MURRAY ADASKIN: Born in Toronto, March 28, 1906; died in Victoria, B.C. May 6, 2002

No composer was more deserving than Murray Adaskin to have his music open the NAC Orchestra’s inaugural concert on October 7, 1969. He wanted to provide something light-hearted, enjoyable and entertaining, as suggested by the work’s title. Quirky rhythms, piquant harmonies and a “bright ’n breezy” spirit contribute to helping Diversion for Orchestra live up to its name.

Murray Adaskin came from one of Canada’s most distinguished and gifted families. In fact, the Adaskins might well be called Canada’s first family of musicians. His brother Harry was a violinist and educator. Brother John was a cellist, conductor, radio producer and administrator. Another brother, Gordon, became a painter, but his connection to the world of music was close, as Murray became an avid collector of Canadian art. Murray’s first wife of more than half a century, Frances James, was a soprano. This multi- talented musician - violinist, composer, conductor, teacher, champion Read More
MURRAY ADASKIN: Born in Toronto, March 28, 1906; died in Victoria, B.C. May 6, 2002

No composer was more deserving than Murray Adaskin to have his music open the NAC Orchestra’s inaugural concert on October 7, 1969. He wanted to provide something light-hearted, enjoyable and entertaining, as suggested by the work’s title. Quirky rhythms, piquant harmonies and a “bright ’n breezy” spirit contribute to helping Diversion for Orchestra live up to its name.

Murray Adaskin came from one of Canada’s most distinguished and gifted families. In fact, the Adaskins might well be called Canada’s first family of musicians. His brother Harry was a violinist and educator. Brother John was a cellist, conductor, radio producer and administrator. Another brother, Gordon, became a painter, but his connection to the world of music was close, as Murray became an avid collector of Canadian art. Murray’s first wife of more than half a century, Frances James, was a soprano. This multi- talented musician - violinist, composer, conductor, teacher, champion of Canadian music and all-around musical proselytizer – might be regarded as a sort of Canadian Leonard Bernstein. In the course of his 96 years (1906-2002), Adaskin came to represent one of the pioneers of Canada’s musical identity and creator of some of its finest music. Hence, it was entirely appropriate that this composer was chosen by the National Arts Centre to write the work that opened its resident orchestra’s first concert of its inaugural season on October 7, 1969. This was Diversion for Orchestra.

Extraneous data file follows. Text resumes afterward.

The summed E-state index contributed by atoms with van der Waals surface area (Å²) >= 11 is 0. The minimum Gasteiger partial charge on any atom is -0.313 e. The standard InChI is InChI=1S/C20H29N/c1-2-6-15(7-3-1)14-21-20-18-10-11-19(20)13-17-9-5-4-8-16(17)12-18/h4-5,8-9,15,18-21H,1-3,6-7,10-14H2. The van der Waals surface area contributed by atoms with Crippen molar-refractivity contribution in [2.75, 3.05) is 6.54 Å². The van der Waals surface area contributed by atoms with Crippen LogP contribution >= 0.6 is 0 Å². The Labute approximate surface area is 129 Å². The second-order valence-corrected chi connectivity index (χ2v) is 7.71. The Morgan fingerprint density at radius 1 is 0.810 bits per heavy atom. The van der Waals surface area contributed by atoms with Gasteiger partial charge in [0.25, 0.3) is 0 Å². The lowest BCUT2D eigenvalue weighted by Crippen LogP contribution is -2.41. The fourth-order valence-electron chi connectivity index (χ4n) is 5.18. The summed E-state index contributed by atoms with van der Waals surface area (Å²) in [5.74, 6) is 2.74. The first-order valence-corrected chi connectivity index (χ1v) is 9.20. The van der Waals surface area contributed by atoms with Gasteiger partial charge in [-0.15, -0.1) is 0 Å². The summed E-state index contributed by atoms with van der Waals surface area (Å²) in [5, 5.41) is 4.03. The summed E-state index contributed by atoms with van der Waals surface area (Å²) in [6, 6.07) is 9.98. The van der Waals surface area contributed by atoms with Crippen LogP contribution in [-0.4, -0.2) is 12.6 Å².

The title derives from the French word divertissement, meaning something light, entertaining, playful and amusing; something that “diverts” the mind from anything serious. The nine-minute work is laid out in simple rondo form (ABACA). The “A” sections act as anchors, or pillars, for the full orchestra, while the “B” and “C” sections fragment the full ensemble into smaller units and solo passages. Quirky rhythms, piquant harmonies and a “bright ’n breezy” spirit contribute to helping Diversion live up to its name.

© 2010, Robert Markow

JOHN BECKWITH: Born in Victoria, British Columbia, March 9, 1927; now living in Toronto

Quirky rhythms, a sense of fun, and unmistakable dancelike impulses infuse this eminently pleasant, approachable score by one of Canada’s most esteemed senior composers.

Music for Dancing was Beckwith’s first professional commission. It came in 1948 from a small concert series in Toronto, the Forest Hill Community Centre. In its original form, it was written for piano four hands and was intended to have choreography, but this did not materialize, so the premiere was given in concert form. Shortly thereafter, Beckwith scored the work for large orchestra in which version it received several performances, including by the Toronto Symphony. However, the composer “became dissatisfied with this version and eventually withdrew it.” Beckwith then rescored Music for Dancing for a smaller orchestra upon commission from the National Ballet of Canada in 1959. In this form it was danced, but far more often the work is heard simply as a concert piece.

“The music i Read More
JOHN BECKWITH: Born in Victoria, British Columbia, March 9, 1927; now living in Toronto

Quirky rhythms, a sense of fun, and unmistakable dancelike impulses infuse this eminently pleasant, approachable score by one of Canada’s most esteemed senior composers.